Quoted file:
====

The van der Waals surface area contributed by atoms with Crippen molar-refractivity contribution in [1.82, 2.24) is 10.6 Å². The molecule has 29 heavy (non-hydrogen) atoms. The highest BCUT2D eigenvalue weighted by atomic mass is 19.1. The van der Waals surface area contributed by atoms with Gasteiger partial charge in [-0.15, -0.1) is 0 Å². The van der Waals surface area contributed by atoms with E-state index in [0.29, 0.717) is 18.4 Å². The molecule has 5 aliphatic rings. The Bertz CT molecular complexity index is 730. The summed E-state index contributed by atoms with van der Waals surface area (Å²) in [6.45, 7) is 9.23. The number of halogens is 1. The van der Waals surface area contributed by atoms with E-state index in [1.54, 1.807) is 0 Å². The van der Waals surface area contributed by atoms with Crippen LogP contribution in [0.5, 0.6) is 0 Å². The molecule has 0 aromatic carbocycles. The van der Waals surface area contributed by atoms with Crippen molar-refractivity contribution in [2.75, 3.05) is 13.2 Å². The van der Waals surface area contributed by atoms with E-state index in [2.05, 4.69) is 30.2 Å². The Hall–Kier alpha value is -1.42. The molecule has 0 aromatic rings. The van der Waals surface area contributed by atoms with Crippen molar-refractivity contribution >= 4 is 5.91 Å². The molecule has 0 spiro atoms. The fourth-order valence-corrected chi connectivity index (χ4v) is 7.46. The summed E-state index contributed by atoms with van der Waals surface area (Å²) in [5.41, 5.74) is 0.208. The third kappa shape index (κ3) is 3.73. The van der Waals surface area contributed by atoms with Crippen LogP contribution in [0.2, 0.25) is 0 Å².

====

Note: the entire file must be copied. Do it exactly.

The van der Waals surface area contributed by atoms with Crippen molar-refractivity contribution in [1.82, 2.24) is 10.6 Å². The molecule has 29 heavy (non-hydrogen) atoms. The highest BCUT2D eigenvalue weighted by atomic mass is 19.1. The van der Waals surface area contributed by atoms with Gasteiger partial charge in [-0.15, -0.1) is 0 Å². The van der Waals surface area contributed by atoms with E-state index in [0.29, 0.717) is 18.4 Å². The molecule has 5 aliphatic rings. The Bertz CT molecular complexity index is 730. The summed E-state index contributed by atoms with van der Waals surface area (Å²) in [6.45, 7) is 9.23. The number of halogens is 1. The van der Waals surface area contributed by atoms with E-state index in [1.54, 1.807) is 0 Å². The van der Waals surface area contributed by atoms with Crippen LogP contribution in [0.5, 0.6) is 0 Å². The molecule has 0 aromatic carbocycles. The van der Waals surface area contributed by atoms with Crippen molar-refractivity contribution in [2.75, 3.05) is 13.2 Å². The van der Waals surface area contributed by atoms with E-state index in [2.05, 4.69) is 30.2 Å². The Hall–Kier alpha value is -1.42. The molecule has 0 aromatic rings. The van der Waals surface area contributed by atoms with Crippen molar-refractivity contribution >= 4 is 5.91 Å². The molecule has 0 spiro atoms. The fourth-order valence-corrected chi connectivity index (χ4v) is 7.46. The summed E-state index contributed by atoms with van der Waals surface area (Å²) in [5.41, 5.74) is 0.208. The third kappa shape index (κ3) is 3.73. The van der Waals surface area contributed by atoms with Crippen LogP contribution in [0.2, 0.25) is 0 Å².